Authors: Asgari MM, Moffet HH, Ray GT, Quesenberry CP
Title: Trends in Basal Cell Carcinoma Incidence and Identification of High-Risk Subgroups, 1998-2012.
Journal: JAMA Dermatol 151(9):976-81
Date: 2015 Sep
Abstract: IMPORTANCE: The incidence of basal cell carcinomas (BCCs) is increasing globally, but incidence rates in the United States are difficult to quantify because BCCs are not reportable tumors. OBJECTIVE: To estimate annual BCC incidence rates by age, sex, and race/ethnicity to identify demographically distinct high-risk subgroups and to assess changes in rates over time. DESIGN, SETTING, AND PARTICIPANTS: In this retrospective cohort study (January 1, 1998, through December 31, 2012), we studied 147 093 patients with BCC from Kaiser Permanente Northern California, a large, integrated health care provision system, identified using a previously validated BCC registry. MAIN OUTCOMES AND MEASURES: We estimated annual BCC incidence rates by age, sex, and race/ethnicity and assessed changes in rates over time. The BCC incidence rates were standardized to the age, sex, and race/ethnicity distribution of the 2010 US Census population. RESULTS: In models adjusting for age, sex, and race, male patients had higher rates than female patients (incidence rate ratio [IRR], 1.65; 95% CI, 1.60-1.70). Persons 65 through 79 years of age and those 80 years and older had higher rates than persons 40 through 64 years of age (IRR, 2.96; 95% CI, 2.86-3.06; and IRR, 5.14; 95% CI, 4.94-5.35, respectively). Whites had higher rates than multiracial persons (IRR, 1.96; 95% CI, 1.80-2.13), Hispanics (IRR, 8.56; 95% CI, 7.79-9.41), Asians (IRR, 33.13; 95% CI, 27.84-39.42), and blacks (IRR, 72.98; 95% CI, 49.21-108.22). CONCLUSIONS AND RELEVANCE: We estimate that BCCs occur in approximately 2 million Americans annually. Our findings provide an updated estimate of the incidence of BCCs, highlight the changing epidemiologic findings, and better identify demographically distinct high-risk subgroups.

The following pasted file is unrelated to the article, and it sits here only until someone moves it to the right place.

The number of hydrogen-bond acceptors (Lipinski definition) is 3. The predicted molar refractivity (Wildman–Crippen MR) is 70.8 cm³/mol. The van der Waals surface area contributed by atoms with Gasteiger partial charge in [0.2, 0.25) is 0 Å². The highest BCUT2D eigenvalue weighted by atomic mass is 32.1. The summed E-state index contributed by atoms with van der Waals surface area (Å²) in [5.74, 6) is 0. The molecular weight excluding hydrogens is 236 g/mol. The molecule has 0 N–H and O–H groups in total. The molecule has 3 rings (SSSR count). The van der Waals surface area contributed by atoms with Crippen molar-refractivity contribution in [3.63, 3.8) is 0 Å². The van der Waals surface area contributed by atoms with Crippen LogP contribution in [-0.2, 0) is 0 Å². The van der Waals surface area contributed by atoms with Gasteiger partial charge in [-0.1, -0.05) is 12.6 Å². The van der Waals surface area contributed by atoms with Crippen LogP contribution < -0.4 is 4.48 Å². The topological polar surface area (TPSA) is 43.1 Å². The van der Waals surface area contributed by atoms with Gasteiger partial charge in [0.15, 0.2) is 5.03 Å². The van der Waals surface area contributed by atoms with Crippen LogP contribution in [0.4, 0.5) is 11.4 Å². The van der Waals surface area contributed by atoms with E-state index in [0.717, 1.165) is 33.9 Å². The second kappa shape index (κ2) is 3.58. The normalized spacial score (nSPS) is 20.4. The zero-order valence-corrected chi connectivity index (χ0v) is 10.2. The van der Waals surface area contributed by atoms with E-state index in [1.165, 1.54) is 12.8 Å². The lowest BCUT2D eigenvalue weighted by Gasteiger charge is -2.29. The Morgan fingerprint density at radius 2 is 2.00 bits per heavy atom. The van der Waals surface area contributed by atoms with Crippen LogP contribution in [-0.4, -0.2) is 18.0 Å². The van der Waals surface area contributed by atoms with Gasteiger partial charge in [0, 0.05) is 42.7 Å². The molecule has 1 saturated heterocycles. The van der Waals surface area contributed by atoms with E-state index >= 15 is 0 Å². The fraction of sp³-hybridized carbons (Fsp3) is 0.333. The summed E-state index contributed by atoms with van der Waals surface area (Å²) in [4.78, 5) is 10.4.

Last Updated: 02 Mar 2015